Farmers in Vihiga County have been advised to use traditional methods of farming in an effort to combat maize stalk borer disease.
Japheth Amutete, an agricultural consultant, made the call when he addressed a group of maize farmers at Luanda town on Monday.
According to Amutete, the outbreak of stalk borer disease was a threat to this year’s maize crop production in the entire county, a situation he said required combined efforts from all stakeholders.
Amutete decried high cost of pesticides underscoring the need to seek home-grown solutions to enable eradicate the disease.
“The cost of pesticides is extremely high, hence the need for local farmers to turn to traditional methods of dealing with pests that are ravaging our crops,” he observed.
He cited application of raw ash mixed with dust to affected maize crops as one of the most reliable traditional ways of suppressing the stalk borer disease.
“We should urge farmers to stop over relying on artificial pesticides whose cost has soared up and instead they start embracing traditional methods, which include applying dust and ash on the affected crops to minimize its spread,” he added.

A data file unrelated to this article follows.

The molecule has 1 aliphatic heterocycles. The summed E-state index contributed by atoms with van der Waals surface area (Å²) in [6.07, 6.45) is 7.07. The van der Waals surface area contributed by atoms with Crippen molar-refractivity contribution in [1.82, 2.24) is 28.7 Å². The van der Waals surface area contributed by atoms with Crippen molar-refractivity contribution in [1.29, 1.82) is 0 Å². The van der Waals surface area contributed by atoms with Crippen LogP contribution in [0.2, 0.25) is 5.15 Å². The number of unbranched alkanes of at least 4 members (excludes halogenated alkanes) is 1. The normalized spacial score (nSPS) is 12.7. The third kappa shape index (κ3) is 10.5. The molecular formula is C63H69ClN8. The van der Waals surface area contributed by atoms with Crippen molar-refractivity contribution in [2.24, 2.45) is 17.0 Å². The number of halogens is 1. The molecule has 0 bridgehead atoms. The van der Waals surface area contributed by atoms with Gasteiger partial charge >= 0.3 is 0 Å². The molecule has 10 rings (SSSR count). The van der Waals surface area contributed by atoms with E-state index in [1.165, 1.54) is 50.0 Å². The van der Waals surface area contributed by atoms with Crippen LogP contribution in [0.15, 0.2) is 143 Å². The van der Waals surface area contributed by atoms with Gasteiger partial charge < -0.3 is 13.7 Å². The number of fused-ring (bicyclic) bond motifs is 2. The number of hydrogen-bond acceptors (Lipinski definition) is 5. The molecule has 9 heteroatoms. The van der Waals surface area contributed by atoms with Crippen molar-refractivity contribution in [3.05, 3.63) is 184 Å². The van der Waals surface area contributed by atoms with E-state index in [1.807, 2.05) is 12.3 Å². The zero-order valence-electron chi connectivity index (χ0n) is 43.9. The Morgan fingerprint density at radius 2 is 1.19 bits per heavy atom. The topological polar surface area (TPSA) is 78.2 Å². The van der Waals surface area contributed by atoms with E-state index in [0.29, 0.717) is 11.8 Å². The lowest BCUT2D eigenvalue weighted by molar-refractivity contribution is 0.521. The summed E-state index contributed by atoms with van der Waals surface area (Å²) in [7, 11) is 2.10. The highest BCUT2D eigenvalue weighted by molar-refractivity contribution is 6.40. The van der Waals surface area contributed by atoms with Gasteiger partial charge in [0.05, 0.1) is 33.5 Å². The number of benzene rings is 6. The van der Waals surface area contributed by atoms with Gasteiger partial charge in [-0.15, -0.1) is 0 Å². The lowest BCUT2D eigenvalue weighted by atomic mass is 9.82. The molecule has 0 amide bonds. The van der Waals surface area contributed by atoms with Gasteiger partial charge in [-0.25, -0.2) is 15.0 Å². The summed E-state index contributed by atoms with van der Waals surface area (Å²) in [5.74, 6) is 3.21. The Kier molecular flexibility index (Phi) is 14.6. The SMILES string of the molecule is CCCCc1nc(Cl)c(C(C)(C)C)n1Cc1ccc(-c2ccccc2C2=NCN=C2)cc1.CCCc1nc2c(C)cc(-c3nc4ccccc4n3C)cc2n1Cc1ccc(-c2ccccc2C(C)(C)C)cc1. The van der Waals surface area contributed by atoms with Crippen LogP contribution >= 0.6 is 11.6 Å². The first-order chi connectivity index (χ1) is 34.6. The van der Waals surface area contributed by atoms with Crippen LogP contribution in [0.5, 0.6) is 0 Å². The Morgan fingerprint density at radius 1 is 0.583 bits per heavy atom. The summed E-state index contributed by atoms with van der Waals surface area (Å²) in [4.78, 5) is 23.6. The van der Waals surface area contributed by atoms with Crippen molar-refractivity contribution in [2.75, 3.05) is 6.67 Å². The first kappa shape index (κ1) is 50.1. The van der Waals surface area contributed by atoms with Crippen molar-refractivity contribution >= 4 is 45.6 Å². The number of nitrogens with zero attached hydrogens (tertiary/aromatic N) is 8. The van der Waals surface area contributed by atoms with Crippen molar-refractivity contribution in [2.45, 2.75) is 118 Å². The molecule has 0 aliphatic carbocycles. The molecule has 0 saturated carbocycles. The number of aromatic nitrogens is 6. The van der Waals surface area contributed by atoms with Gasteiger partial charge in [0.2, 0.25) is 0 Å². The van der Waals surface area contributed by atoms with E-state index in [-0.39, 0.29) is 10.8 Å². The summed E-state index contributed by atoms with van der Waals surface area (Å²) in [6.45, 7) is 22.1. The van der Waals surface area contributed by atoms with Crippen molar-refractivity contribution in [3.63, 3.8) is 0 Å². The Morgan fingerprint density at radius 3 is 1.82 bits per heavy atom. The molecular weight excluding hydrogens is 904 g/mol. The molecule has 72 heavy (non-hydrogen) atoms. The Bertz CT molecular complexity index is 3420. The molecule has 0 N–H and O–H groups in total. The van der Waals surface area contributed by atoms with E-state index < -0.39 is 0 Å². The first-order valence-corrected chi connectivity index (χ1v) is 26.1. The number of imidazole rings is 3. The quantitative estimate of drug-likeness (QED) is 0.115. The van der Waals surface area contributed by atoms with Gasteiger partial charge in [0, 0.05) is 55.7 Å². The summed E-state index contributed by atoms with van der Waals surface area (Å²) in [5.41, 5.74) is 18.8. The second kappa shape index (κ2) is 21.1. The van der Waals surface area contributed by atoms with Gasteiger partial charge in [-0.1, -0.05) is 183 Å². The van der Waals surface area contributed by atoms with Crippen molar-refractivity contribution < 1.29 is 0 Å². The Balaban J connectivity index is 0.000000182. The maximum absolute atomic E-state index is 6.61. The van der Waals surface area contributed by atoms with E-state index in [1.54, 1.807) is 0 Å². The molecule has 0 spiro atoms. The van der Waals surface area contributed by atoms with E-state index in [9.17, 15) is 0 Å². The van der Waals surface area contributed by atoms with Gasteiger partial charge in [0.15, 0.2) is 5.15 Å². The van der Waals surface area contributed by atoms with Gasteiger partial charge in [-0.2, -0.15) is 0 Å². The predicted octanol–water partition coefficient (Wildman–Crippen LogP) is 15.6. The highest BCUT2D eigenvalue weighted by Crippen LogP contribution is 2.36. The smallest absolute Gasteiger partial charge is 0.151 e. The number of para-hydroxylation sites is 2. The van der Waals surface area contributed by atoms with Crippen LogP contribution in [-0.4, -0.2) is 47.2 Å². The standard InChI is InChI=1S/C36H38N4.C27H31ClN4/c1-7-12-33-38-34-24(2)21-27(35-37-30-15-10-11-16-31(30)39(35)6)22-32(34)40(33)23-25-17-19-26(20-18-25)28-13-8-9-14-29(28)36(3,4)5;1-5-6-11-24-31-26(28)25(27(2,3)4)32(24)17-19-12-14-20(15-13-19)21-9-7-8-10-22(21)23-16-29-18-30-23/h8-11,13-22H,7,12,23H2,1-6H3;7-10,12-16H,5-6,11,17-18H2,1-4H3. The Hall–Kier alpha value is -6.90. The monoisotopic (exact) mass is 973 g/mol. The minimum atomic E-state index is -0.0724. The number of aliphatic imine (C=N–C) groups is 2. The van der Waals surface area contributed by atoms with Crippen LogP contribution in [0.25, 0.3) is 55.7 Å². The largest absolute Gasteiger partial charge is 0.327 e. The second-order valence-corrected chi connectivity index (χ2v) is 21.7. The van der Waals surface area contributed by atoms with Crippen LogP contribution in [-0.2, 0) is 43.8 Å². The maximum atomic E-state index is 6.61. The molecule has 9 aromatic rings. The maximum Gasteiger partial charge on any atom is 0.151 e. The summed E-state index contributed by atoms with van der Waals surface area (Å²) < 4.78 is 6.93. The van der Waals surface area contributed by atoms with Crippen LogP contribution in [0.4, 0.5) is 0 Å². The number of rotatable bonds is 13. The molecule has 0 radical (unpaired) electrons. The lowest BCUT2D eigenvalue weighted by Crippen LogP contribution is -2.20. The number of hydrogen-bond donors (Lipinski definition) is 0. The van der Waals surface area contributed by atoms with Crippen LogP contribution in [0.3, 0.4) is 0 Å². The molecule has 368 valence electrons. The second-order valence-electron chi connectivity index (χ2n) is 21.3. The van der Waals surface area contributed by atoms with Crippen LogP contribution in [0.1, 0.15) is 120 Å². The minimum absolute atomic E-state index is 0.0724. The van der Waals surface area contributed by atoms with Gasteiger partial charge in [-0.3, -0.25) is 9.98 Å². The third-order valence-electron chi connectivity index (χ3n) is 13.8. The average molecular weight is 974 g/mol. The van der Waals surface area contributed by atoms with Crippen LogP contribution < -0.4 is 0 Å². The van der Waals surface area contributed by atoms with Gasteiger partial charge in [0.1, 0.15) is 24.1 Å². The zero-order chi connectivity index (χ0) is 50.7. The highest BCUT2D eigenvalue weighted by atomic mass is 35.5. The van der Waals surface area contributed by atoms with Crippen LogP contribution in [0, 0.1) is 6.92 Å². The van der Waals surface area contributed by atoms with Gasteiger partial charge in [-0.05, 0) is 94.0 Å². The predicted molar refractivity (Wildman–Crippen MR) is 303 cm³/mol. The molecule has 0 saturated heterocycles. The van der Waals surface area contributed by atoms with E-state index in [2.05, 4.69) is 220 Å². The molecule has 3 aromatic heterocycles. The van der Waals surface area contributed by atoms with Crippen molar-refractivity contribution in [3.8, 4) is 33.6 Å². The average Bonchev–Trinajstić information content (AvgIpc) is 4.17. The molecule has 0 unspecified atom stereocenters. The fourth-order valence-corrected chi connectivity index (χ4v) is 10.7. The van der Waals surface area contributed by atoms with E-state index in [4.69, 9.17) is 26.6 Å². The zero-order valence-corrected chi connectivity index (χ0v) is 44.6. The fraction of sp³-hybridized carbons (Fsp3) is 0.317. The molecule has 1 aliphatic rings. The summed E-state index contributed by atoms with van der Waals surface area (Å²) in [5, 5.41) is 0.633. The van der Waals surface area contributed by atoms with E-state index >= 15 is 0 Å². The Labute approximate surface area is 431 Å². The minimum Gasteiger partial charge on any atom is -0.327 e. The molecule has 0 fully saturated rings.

The Stalk borer is a moth of noctuidae family, which feed on leaves in the whorl and then tunnel into the stalk.
It burrows into the base of the plant and tunnel up, through the centre of the stalk. The larvae are considered a pest of corn but also feed on various other large-stemmed plants.
Larvae hatch after about one week and they migrate first to the whorl where they feed on young and tender leaves deep inside the whorl.
According to a research by the Food and Agriculture Organisation (FAO) of the United Nations, the first generation of stalk borers occurs during the wet season, usually between April and July.
The second generation occurs in July but the majority of larvae diapauses from mid-September until the end of February during the dry season.